Though Daru has little in the way of earthly comforts, the reader can see that he can’t imagine being outside this element, where he was born.  Even though other places, like France, even Paris, might hold all the creature comforts one could bear, Daru’s place is here in his little school with his pupils.

“Daru set the table for two. He took flour and oil, shaped a cake in a frying -pan, and lighted the little stove that functioned on bottled gas. While the cake was cooking, he went out to the shed to get cheese, eggs, dates and condensed milk. When the cake was done he set it on the window sill to cool, heated some condensed milk diluted with water, and beat up the eggs into an omelet. In one of his motions he knocked against the revolver stuck m his right pocket. He set the bowl down, went into the classroom and put the revolver in his desk drawer. When he came back to the room night was falling. He put on the light and served the Arab. ‘Eat,’ he said. The Arab took a piece of the cake, lifted it eagerly to his mouth, and stopped short.”

 In this passage the reader can see how many details Camus writes to demonstrate the compassion that Daru has for his guest. The Algerian character himself is surprised that Daru chooses to eat after he is finished. This is one passage in which Daru treats the Algerian not as a criminal but as a guest. One must remember, however, that Daru and the other Frenchmen, too, are guests, however unwelcome. Daru occupies an interesting space within the country because he was born there. This puts him in a particularly precarious position in taking sides.

“He listened to that breath so close to him and mused without being able to go to sleep. In this room where he had been sleeping alone for a year, this presence bothered him. But it bothered him also by imposing on him a sort of brotherhood…he knew well but refused to accept in the present circumstances. Men who share the same rooms, soldiers or prisoners, develop a strange alliance as if, having cast off their armor with their clothing, they fraternized every evening…”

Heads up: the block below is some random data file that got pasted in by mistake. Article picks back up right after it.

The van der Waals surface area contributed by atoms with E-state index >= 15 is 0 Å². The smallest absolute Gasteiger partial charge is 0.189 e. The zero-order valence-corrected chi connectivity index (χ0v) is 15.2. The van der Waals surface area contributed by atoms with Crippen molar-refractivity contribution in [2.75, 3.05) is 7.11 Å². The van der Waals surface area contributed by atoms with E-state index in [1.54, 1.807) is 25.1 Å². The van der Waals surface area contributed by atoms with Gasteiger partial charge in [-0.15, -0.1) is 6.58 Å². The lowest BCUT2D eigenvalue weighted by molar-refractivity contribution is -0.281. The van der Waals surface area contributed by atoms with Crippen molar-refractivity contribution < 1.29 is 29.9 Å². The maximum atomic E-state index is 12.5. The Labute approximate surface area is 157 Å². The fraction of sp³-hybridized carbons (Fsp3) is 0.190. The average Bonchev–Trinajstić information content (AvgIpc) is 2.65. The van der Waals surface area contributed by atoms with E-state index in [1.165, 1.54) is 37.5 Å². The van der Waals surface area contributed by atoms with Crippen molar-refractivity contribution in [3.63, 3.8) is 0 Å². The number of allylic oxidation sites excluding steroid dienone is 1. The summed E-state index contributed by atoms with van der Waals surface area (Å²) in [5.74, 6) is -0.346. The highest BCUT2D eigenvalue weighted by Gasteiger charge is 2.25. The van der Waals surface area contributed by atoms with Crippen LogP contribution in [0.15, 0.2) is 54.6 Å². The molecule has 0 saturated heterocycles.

As the alleged Algerian murderer slept beside Daru, the schoolteacher is bothered by his breathing. But it isn’t the noise that causes the problem. Rather it is the imposed camaraderie that sleeping under such close contact requires. Again, welcome or not, the Arab is serving as Daru’s guest. Is it any wonder that he asks Daru to accompany him and Balducci to the jail?

“That man's stupid crime revolted him, but to hand him over was contrary to honor. Merely  thinking of it made him smart with humiliation. And he cursed at one and the same time his own people who had sent him this Arab and the Arab too who had dared to kill and not managed to get away.”

 This quote demonstrates the internal struggle that Daru has as he thinks about his situation with the Algerian. It’s as if he feels stuck between “his own people” and the Algerian—both “force” him to attend to a task he finds revolting. One might think that the struggle between the Algerians and the French play out to a certain extent in Daru’s heart.

“Daru took his elbow and turned him rather roughly toward the south. At the foot of the height on which they stood could be seen a faint path. “That's the trail across the plateau. In a day's walk from here you'll find pasturelands and the first nomads. They'll take you in and shelter you according to their law.”

 Most of the story is concerned with the mind and behaviors of Daru, the school teacher, but one of the most interesting questions is what is in the mind of the Algerian. Daru carefully packs for him food and sustenance to make either choice a possibility, and displays for him the two choices, yet the Algerian makes the choice most might believe unthinkable. It is also interesting to note to what extent Daru is a part of Algeria himself. He knows the terrain well enough to know where to find the nomads, themselves wanderers, and what their tribal law expects.

“And in that slight haze Daru with heavy heart made out the Arab walking slowly on the road to prison.”

If any doubt remained, this quote assures the reader that Daru sincerely wanted the Arab to take the other route, the one back to his people.

“You handed over our brother. You will pay for this.”

 These words written on Daru’s chalk board by friends or family of the Algerian illustrate the irony of the story.  Daru had really had no choice at all. In avoiding making a choice, fate made one for him.